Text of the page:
"It’s clear that UK households expect the central bank to take further action to tackle strong inflation and hawkish expectations appear to be little dampened by ongoing macroeconomic concerns and the cost of living crunch.”

The BoE’s recent survey on the public’s attitudes to inflation also found that almost a third of respondents said it would be better for them if interest rates were to "go up".

Markets are also factoring in an imminent rate rise with investment banks advising their clients to build portfolios around the expectation of multiple rate rises by the Bank of England, European Central Bank and the US Federal Reserve.

Read more: Is the UK heading into a recession?

"Looking ahead, we now expect the BoE to hike [rates] in every meeting this year and one more time in Feb-23. While our previous call had the bank rate peaking at 1.75% – within the range of neutral, which we broadly put at 1.25% to 2% – our updated call has bank rate going to 2.5%," Deutsche Bank (DB) said in a note to its clients.

Financial conglomerate Nomura said the markets are pricing in around a 40% chance of a 50bp rate hike from the Bank of England this week, with a total of over 75bp in hikes now priced in for the June and August decisions combined. Nomura's own analysis however predicts "a 25bp (not 50bp) rate hike this Thursday and then again at the August and November meetings".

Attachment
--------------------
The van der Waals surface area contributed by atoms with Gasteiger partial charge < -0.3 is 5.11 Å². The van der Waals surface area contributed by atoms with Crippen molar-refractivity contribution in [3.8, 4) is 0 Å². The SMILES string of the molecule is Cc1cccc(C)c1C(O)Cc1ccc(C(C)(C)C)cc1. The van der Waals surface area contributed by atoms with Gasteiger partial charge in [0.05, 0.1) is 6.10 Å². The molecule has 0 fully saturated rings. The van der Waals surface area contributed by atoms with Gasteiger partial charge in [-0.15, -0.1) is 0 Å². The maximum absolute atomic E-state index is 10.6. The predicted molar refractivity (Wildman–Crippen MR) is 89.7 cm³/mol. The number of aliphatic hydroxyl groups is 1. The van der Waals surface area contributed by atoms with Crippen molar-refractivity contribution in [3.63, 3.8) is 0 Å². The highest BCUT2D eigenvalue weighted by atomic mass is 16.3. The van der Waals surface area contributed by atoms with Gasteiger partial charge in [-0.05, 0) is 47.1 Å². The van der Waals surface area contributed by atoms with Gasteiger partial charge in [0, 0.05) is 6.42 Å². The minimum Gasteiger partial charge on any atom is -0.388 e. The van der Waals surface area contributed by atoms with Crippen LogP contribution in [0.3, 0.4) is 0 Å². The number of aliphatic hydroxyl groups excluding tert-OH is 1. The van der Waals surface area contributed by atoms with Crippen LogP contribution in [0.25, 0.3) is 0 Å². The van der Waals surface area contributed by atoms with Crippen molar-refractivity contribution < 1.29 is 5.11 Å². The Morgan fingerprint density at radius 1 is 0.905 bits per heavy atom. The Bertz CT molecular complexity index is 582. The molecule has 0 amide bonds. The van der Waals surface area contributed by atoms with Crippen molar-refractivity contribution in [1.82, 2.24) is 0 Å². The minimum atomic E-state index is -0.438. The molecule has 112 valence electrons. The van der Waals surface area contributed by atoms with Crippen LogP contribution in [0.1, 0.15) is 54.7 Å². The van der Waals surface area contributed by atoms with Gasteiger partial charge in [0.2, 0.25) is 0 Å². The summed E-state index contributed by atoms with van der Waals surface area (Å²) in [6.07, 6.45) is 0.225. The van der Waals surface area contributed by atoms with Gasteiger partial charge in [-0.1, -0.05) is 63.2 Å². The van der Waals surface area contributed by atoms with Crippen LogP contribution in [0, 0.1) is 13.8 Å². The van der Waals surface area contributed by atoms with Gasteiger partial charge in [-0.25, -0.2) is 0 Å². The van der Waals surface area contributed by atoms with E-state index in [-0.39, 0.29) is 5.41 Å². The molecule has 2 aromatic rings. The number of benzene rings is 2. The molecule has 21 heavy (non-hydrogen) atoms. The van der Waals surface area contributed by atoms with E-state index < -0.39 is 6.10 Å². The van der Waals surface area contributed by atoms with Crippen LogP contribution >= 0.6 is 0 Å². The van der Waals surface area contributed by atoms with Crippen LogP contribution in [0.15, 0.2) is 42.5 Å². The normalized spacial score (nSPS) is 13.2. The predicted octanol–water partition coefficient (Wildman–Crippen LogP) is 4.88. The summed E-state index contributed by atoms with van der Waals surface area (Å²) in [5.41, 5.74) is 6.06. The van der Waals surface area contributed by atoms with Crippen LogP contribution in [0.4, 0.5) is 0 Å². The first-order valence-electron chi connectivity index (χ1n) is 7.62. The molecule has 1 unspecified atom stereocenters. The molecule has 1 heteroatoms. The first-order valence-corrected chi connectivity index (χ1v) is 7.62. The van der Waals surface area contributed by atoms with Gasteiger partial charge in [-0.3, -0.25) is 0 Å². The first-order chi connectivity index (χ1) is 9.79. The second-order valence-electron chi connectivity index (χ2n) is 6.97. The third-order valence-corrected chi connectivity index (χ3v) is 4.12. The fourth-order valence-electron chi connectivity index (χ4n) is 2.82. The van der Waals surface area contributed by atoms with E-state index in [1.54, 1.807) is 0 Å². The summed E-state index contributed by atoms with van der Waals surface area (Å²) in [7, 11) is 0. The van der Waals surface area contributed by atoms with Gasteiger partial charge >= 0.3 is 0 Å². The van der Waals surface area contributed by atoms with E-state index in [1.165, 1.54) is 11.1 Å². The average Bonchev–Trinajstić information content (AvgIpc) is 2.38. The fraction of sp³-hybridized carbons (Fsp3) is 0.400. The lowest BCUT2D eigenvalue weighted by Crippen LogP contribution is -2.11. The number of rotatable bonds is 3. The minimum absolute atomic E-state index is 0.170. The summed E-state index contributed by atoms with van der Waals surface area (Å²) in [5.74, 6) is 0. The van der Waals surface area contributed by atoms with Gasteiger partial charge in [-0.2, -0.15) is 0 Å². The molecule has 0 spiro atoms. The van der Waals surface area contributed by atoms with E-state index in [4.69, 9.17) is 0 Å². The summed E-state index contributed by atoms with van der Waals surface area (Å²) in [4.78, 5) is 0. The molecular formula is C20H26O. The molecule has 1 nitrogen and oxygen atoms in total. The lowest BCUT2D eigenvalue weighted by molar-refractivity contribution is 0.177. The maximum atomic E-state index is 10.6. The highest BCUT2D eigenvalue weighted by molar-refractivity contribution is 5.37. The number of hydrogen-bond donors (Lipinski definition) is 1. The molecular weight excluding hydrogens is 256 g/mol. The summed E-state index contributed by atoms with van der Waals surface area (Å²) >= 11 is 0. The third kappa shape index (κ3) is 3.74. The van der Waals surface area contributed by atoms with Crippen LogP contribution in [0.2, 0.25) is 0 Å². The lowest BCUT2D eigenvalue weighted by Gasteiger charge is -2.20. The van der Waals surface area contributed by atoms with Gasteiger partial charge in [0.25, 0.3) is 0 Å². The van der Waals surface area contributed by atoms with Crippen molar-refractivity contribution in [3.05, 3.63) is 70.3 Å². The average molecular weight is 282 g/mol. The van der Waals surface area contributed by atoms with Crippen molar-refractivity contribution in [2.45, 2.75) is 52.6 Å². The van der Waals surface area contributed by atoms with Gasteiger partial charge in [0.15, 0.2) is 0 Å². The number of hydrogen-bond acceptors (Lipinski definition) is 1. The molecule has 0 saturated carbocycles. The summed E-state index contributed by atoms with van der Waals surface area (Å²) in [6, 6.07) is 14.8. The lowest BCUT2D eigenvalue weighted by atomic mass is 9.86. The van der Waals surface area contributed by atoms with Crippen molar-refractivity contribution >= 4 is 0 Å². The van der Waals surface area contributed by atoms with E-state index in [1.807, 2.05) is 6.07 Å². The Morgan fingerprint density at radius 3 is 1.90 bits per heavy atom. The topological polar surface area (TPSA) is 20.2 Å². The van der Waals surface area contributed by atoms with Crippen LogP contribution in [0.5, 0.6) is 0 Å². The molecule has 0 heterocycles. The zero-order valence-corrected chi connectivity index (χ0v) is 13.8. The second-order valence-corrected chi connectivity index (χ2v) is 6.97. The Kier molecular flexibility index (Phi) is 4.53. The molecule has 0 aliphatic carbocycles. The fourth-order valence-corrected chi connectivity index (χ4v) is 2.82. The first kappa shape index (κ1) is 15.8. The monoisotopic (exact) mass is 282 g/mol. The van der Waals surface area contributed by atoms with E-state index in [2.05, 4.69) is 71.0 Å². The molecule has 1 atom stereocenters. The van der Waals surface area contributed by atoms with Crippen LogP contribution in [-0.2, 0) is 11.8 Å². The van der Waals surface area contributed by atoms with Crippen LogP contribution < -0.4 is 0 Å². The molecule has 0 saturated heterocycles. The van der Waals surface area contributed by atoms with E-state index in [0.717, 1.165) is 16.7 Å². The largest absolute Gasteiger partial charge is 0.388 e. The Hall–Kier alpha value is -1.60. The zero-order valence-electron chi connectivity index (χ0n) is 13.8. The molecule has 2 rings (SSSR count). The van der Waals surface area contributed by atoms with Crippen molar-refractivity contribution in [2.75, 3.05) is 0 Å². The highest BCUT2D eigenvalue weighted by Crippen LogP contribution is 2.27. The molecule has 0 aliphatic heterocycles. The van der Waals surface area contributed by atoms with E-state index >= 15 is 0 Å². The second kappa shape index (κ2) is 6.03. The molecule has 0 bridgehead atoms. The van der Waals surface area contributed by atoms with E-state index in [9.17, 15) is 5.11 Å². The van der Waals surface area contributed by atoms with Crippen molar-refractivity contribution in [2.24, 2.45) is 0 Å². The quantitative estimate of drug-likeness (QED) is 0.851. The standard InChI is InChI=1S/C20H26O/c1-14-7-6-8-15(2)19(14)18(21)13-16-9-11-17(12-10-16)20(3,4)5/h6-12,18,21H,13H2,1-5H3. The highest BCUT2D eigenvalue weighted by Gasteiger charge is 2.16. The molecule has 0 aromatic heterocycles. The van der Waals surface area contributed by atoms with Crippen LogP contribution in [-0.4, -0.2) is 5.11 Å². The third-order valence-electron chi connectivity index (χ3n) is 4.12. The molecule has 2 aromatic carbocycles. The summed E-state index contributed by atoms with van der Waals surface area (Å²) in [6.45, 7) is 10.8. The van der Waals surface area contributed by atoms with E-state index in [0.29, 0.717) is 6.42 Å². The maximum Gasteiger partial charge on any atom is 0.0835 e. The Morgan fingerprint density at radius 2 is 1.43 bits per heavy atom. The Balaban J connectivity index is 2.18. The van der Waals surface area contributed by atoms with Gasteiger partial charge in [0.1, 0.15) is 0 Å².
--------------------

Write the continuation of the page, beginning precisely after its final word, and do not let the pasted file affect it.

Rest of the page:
Inflation has also hit pound, pushing it down to a two-year low against the dollar. Should BoE waiver on rates decision, this will further damage the pound – another reason why MPC is likely to vote for a hike.

“The Bank of England faces a stern test of its mettle at the next interest rate decision, and any hesitation is likely to result in the pound being punished on the currency markets.